Pierre Lamoigne couldn't have known that he was making aviation sport history when in the early 1960's he attached a parachute to his moving car and invented parasailing. Lamoigne was a parachute teacher, and the easiest method then to teach the use of a parachute was to raise the “pilot" into the air to a certain height and then untie the parachute to let the pilot float free. People often confuse this method called parascending with hang gliding. But when Lamoigne did not release the parachute and pulled the pilot along in the air behind in a high-speed vehicle, parasailing truly began.
Higher standards for parasailing were set in the 1970s when a man named Mark McCulloh made history by using the parachutes at sea. He started first by raising parachutes from the shore but then went on to design a motorized platform, then a boat to pull the parachute back to the ship. These days there is even a specially designed ship with a built-in platform for take off and landing.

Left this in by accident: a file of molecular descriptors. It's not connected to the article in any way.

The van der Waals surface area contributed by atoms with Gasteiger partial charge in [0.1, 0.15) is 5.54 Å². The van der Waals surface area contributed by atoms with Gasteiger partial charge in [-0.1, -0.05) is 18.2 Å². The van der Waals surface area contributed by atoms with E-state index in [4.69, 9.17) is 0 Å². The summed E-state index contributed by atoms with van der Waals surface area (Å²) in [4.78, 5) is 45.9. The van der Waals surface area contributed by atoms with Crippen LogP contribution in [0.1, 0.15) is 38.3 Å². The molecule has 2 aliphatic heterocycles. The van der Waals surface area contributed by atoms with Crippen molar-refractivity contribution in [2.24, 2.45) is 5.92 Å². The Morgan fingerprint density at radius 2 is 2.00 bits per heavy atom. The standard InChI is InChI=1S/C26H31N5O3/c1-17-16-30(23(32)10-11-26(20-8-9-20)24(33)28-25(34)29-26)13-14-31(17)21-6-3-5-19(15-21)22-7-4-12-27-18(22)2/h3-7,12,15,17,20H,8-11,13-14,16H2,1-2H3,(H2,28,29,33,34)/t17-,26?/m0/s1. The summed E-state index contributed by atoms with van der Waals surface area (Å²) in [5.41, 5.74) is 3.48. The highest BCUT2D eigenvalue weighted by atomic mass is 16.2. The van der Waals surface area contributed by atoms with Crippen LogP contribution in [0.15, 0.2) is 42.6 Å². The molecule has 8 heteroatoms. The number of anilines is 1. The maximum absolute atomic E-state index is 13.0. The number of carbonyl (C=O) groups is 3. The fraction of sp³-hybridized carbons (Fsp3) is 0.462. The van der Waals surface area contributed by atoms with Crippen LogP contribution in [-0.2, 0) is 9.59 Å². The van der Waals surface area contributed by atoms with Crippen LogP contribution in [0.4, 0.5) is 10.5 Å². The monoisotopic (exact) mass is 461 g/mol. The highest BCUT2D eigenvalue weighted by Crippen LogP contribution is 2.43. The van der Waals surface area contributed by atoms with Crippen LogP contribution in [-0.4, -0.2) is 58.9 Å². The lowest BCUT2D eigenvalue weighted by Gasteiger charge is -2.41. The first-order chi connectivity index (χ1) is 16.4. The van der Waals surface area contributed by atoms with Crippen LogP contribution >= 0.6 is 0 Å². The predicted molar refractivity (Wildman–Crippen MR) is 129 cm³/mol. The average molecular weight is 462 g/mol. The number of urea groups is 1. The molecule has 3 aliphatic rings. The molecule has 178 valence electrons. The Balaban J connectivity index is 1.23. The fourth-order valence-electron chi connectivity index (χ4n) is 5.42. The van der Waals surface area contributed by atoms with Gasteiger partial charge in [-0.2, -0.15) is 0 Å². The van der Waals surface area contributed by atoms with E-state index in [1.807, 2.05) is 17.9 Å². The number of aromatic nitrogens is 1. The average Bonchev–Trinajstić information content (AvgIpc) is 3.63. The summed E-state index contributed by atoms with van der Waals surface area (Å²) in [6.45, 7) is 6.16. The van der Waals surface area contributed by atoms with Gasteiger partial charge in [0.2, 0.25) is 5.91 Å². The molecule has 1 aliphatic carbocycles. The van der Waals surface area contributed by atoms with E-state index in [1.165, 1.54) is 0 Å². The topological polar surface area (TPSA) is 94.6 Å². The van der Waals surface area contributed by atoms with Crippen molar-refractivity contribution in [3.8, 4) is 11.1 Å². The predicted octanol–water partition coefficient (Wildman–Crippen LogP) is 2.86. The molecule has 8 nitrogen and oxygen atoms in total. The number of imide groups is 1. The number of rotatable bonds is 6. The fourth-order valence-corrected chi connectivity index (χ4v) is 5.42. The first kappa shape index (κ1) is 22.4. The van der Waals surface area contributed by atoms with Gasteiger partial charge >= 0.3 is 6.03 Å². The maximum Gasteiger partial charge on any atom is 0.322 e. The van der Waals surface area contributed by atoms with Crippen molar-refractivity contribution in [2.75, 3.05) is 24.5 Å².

The Pioneer Parachute Company started making parachutes under the protected name of “Parasail" back in the 1960s after Lamoigne's first successes. Parasailing historically has enjoyed most of its popularity as an air and water sport, but there are now land-based parasailing competitions that are especially popular in Northern Europe and Finland. History was made again with the first international competitions being held in 2004.
Parasailing does not have to rely on competitions to be a popular sport. History shows that the thrill and excitement of being airborne has made the sport of parasailing very popular with families. But caution and good judgment should always be used, especially with the equipment and weather conditions for flying. Everyone should get training from a certified parasailing instructor before attempting a first flight.
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